Valve Cover is removed... one broken bolt and how to clean... - JeepForum.com
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post #1 of 26 Old 05-17-2020, 03:20 PM Thread Starter
GA1984Cj7
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Valve Cover is removed... one broken bolt and how to clean...

Hi,
(My jeep has not been driven in years) I decided to remove the original plastic valve cover and I ordered the polished aluminum cover 4.2. I broke the last bolt on the passenger-side while removing the bolts. I am seeking suggestions on removing the rest of it out of the block.

As you can see in the photos, I see I might have a bigger issue. All the oil is burnt. What is the best way to clean this? Before I removed the valve cover I had started the jeep several time for a few minutes. I didn't really see any fresh oil just all the burnt oil. Do you think my oil pump is bad?

Lastly, the new cover came with a thick cork gasket, but I ordered the fel-pro gasket which I decided to install instead of the cork.
q1) Do I use RTV on the fel-pro gasket or leave alone?
q2) Where do the two blue rubber washers go that came with the fel-pro gasket?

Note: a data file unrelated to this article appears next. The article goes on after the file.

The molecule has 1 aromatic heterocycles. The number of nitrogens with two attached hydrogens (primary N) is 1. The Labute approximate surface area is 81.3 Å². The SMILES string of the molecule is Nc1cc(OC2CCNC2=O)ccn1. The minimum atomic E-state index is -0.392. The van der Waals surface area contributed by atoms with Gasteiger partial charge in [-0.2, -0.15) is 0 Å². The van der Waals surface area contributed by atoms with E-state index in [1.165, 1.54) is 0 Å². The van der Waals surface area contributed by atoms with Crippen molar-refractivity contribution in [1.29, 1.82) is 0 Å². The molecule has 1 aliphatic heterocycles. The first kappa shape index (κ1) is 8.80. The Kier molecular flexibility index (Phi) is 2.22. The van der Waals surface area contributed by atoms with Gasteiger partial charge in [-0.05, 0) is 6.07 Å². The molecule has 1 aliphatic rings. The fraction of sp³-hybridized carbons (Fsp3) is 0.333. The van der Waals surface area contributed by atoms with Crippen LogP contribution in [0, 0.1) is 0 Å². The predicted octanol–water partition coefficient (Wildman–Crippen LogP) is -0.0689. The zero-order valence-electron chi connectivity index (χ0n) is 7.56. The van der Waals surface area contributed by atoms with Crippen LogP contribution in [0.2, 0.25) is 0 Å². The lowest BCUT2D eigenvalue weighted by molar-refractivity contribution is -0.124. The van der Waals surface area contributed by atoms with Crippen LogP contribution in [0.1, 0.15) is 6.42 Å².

q3) I am going to order all new valve cover bolts , suggestions on which one to order?

Thank you for your help or suggestions!

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post #2 of 26 Old 05-17-2020, 04:28 PM
agear
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Quote:
Originally Posted by GA1984Cj7 View Post
Hi,
(My jeep has not been driven in years) I decided to remove the original plastic valve cover and I ordered the polished aluminum cover 4.2. I broke the last bolt on the passenger-side while removing the bolts. I am seeking suggestions on removing the rest of it out of the block.

As you can see in the photos, I see I might have a bigger issue. All the oil is burnt. What is the best way to clean this? Before I removed the valve cover I had started the jeep several time for a few minutes. I didn't really see any fresh oil just all the burnt oil. Do you think my oil pump is bad?